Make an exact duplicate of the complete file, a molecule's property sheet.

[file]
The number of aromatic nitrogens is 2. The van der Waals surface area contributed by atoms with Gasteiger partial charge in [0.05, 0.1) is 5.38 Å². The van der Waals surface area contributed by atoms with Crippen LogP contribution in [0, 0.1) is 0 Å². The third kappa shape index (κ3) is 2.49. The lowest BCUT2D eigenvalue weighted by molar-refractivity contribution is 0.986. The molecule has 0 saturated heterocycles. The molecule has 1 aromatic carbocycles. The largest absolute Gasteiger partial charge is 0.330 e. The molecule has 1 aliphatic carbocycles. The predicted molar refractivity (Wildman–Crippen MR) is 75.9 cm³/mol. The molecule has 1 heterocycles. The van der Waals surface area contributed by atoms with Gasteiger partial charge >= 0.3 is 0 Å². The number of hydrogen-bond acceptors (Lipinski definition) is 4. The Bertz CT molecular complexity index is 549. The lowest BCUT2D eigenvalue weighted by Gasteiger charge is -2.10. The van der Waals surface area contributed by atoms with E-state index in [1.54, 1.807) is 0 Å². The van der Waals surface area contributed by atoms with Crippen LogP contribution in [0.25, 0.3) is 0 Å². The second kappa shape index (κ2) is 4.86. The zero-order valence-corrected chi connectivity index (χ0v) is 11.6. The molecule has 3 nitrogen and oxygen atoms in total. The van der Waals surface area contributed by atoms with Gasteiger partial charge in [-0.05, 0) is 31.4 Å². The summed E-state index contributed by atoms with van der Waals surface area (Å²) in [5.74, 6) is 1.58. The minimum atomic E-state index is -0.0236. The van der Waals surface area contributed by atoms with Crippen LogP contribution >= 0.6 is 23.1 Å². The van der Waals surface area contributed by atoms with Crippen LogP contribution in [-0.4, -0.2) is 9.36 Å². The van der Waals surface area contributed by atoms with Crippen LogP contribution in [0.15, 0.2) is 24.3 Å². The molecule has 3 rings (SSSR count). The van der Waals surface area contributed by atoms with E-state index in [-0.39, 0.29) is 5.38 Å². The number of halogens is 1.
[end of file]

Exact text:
The number of aromatic nitrogens is 2. The van der Waals surface area contributed by atoms with Gasteiger partial charge in [0.05, 0.1) is 5.38 Å². The van der Waals surface area contributed by atoms with Crippen LogP contribution in [0, 0.1) is 0 Å². The third kappa shape index (κ3) is 2.49. The lowest BCUT2D eigenvalue weighted by molar-refractivity contribution is 0.986. The molecule has 0 saturated heterocycles. The molecule has 1 aromatic carbocycles. The largest absolute Gasteiger partial charge is 0.330 e. The molecule has 1 aliphatic carbocycles. The predicted molar refractivity (Wildman–Crippen MR) is 75.9 cm³/mol. The molecule has 1 heterocycles. The van der Waals surface area contributed by atoms with Gasteiger partial charge >= 0.3 is 0 Å². The number of hydrogen-bond acceptors (Lipinski definition) is 4. The Bertz CT molecular complexity index is 549. The lowest BCUT2D eigenvalue weighted by Gasteiger charge is -2.10. The van der Waals surface area contributed by atoms with E-state index in [1.54, 1.807) is 0 Å². The van der Waals surface area contributed by atoms with Crippen LogP contribution in [0.25, 0.3) is 0 Å². The second kappa shape index (κ2) is 4.86. The zero-order valence-corrected chi connectivity index (χ0v) is 11.6. The molecule has 3 nitrogen and oxygen atoms in total. The van der Waals surface area contributed by atoms with Gasteiger partial charge in [-0.05, 0) is 31.4 Å². The summed E-state index contributed by atoms with van der Waals surface area (Å²) in [5.74, 6) is 1.58. The minimum atomic E-state index is -0.0236. The van der Waals surface area contributed by atoms with Crippen LogP contribution >= 0.6 is 23.1 Å². The van der Waals surface area contributed by atoms with Crippen LogP contribution in [-0.4, -0.2) is 9.36 Å². The van der Waals surface area contributed by atoms with Crippen LogP contribution in [0.15, 0.2) is 24.3 Å². The molecule has 3 rings (SSSR count). The van der Waals surface area contributed by atoms with E-state index in [-0.39, 0.29) is 5.38 Å². The number of halogens is 1.